What to Consider When Building a Global Security Operations Center (GSOC) – Part 2
This is part two of a two-part series on what to consider when building a global security operations center. We left off at looking at historical data and creating a plan for collaborating with multiple functions across your organization.
Developing system standards and a technology roadmap are essential next steps. As your company grows and the function of the GSOC expands, you will want a clear and organized means to do so. Defining immediate goals and incremental improvements based on regularly performed security audits and gap analyses will guide the future development and expansion of the SOC. It will also identify critical milestones and priorities. Clearly communicated standards and a prioritized technology roadmap allows you to budget effectively and gives everyone in your organization a clear picture of what is needed, what to expect, and when.
The security industry is filled with emerging technologies from software to devices. It’s important to think beyond just the functionality. Whenever thinking about and investigating technologies, we advise clients to consider how long the technology has been around, how long the company has been in existence, how the company is funded, and what is the tech support model. There are times when it makes sense to invest in enterprise solutions and other times when there might be a more cost-effective approach that delivers the same result.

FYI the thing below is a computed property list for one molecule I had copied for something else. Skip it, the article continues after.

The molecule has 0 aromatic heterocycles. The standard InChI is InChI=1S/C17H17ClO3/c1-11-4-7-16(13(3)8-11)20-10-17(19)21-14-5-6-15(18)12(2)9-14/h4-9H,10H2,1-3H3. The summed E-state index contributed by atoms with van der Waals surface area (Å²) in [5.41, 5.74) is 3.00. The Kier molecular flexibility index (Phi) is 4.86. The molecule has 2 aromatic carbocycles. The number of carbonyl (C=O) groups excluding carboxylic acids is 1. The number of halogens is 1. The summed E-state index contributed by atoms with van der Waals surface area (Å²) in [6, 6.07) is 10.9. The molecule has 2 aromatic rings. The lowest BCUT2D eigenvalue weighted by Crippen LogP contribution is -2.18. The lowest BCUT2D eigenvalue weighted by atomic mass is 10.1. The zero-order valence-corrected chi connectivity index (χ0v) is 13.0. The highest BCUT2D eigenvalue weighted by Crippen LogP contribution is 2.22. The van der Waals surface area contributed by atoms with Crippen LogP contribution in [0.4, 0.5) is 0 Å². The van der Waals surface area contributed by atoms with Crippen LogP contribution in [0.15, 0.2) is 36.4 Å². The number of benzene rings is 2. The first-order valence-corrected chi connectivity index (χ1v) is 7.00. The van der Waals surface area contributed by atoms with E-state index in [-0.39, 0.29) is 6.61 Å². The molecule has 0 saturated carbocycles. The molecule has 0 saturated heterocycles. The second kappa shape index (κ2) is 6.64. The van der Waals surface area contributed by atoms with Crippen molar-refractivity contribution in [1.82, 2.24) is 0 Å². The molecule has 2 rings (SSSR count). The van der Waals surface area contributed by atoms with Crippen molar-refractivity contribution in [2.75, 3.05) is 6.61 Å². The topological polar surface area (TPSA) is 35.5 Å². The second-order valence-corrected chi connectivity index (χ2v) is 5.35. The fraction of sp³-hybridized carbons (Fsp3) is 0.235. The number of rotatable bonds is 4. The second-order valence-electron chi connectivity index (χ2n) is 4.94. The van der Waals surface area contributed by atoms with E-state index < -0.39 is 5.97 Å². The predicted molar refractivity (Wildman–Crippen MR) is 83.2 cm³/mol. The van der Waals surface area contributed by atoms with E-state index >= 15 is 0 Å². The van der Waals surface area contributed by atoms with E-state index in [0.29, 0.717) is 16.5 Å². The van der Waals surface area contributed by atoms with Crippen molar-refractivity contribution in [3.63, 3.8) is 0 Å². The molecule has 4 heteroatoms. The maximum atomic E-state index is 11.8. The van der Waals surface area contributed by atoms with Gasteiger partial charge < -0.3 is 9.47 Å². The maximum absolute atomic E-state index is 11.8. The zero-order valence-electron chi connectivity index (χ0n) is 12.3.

Think now about how you will monitor and maintain all of the system devices and programs. Will you employ a tracking system that identifies problems? Will you be monitoring more than access control systems and video cameras? What resources will you need to respond to device or software issues anywhere in the world? How will you ensure consistent service and monitoring of these devices globally? Establish standards and map out maintenance processes and standards and make sure there is a thorough commissioning process.
Now that you’ve done all of that, plan for redundancy. Identify what backup systems you will need to make sure there is no downtime in the event of a disaster or threat. Do you have a second SOC somewhere or outsource to another company? Is your data backed up and visible enterprise-wide? Do you have an appropriate generator in place in case of power loss? Do you have network and communication redundancy?
Once you have an SOC, the work does not stop there. Incorporating security into the company’s culture will be a critical part of success. Consistently and perpetually refining policies and procedures in response to what is and is not working well for the organization will be ongoing responsibilities.
Some additional resources that may be helpful:
Part 1 of What to Consider When Building a Global Security Operations Center